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Getting Help

How to Find a Qualified Therapist

by Michael Huxford, LP

First and foremost it is important to find a therapist who has good qualifications and training.  Some may say that a good initial match is best and, though they make a considerably valid point, I continue to assert education and skill first.  Let me explain why.

To start, a point on which I think all psychologists, counselors, and social workers will agree is that every good therapeutic endeavor (that is the journey and commitment of counseling) is built on the establishment of a relationship not on an initial impression.  Relationships of all kinds must be built and withstand some struggle before their meaning can be capitalized on.  Further, while an initial impression of a therapist should never be ignored, it is important to understand that a judgment on a first impression is often flawed by previous bias and stigma associated with counseling and that is to say nothing of the interfering factors that accompany the mental health issues bringing the person to counseling in the first place.

Second, while it is certain that the initial sessions with a therapist are useful for you to take their measure and estimate their worth, it is also a time for them to get to know you, attempt to understand your personality and the complexities of your life in a very short period of time.  In sum, give a therapeutic relationship a chance, even if your initial impression is not magnificent.  Therapists are people too with their own set of character quirks.  Rather than on an initial impression judge your therapist’s abilities to empathize with you, their humanness in the face of your vulnerability, and skill over several sessions.

My final advice is to be a good shopper and a good self-advocate.  Recognize that this is not an easy process and some of the very fears and personal issues that have stifled your well being to this point may rear their ugly heads with more intensity and impede your search for a therapist.  Sitting down with the right therapist, especially following an effortful search, is really a large chunk of your battle already mastered.  Trust yourself and trust your immediate support system.  Reach out to them and ask for help in your search.  Call local universities and ask in their counseling centers.  Call local therapists and ask for ten minutes of their time over the phone to introduce you to the world of therapy.  Do these things and do them again.  Don’t give up.  You can make it.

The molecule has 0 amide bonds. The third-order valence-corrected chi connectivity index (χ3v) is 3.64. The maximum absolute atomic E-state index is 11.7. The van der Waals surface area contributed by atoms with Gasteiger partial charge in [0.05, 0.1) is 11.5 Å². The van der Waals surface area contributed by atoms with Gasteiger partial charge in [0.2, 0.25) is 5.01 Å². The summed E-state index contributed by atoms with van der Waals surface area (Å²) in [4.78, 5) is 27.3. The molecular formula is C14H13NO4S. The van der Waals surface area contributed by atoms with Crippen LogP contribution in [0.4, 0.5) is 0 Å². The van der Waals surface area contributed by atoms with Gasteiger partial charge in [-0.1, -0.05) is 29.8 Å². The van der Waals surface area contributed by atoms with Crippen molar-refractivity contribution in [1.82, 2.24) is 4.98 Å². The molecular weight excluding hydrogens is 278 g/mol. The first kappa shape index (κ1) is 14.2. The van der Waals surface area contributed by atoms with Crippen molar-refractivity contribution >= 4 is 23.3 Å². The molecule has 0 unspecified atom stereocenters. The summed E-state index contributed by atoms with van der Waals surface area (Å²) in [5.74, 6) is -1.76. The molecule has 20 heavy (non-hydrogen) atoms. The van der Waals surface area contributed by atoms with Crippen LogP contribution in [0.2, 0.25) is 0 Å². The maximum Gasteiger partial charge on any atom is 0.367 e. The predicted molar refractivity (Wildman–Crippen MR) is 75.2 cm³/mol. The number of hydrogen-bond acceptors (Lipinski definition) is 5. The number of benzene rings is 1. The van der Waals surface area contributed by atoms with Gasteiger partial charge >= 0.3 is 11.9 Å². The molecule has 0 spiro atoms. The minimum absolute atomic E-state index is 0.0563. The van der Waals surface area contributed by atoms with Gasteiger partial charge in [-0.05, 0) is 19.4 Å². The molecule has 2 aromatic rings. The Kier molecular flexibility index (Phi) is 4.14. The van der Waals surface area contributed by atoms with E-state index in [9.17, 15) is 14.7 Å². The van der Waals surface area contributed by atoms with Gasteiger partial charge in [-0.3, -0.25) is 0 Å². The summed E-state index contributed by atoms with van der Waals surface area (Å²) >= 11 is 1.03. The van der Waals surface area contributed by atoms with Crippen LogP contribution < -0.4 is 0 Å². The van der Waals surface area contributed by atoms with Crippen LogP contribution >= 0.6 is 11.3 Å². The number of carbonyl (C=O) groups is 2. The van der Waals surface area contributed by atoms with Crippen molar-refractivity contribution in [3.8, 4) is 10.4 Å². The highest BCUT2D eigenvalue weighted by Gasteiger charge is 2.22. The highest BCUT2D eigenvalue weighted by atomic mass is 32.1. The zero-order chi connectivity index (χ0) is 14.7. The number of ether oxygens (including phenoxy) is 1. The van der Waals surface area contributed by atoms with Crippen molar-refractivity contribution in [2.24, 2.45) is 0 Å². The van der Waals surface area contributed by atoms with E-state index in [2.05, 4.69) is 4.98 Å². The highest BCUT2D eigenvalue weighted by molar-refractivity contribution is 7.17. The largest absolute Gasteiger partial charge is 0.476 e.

Find a Qualified Therapist Near You

I like these sites for many different reasons.  They cover different topics in the search for a therapist that, while appearing to overlap in content, contain some important distinctions.  For example, the WebMD site is a good introduction to a therapy search and surveys many facets of “what to look for” in a therapist and clinic as well as in the overall work of each.

The Psychology Today website provides a local search capacity enabling people to look for a variety of trained therapists in a specific area of their world.  Finally, the Good Therapy website gives detailed descriptions of some important distinctions (like the differences between psychiatry, clinical psychology, counseling, social work, family therapy, and psychotherapy) and definitions of commonly used clinical language.

I trust these sites and refer anyone who is invested in finding a therapist of best fit to these sites. This accompanied with the advice from above will aid in your search.

Additional Websites on Abuse


Sexual Abuse Survivors


Male Survivor

Dancing the Darkness

Darkness to Light

Silent No More

American Academy of Experts in Traumatic stress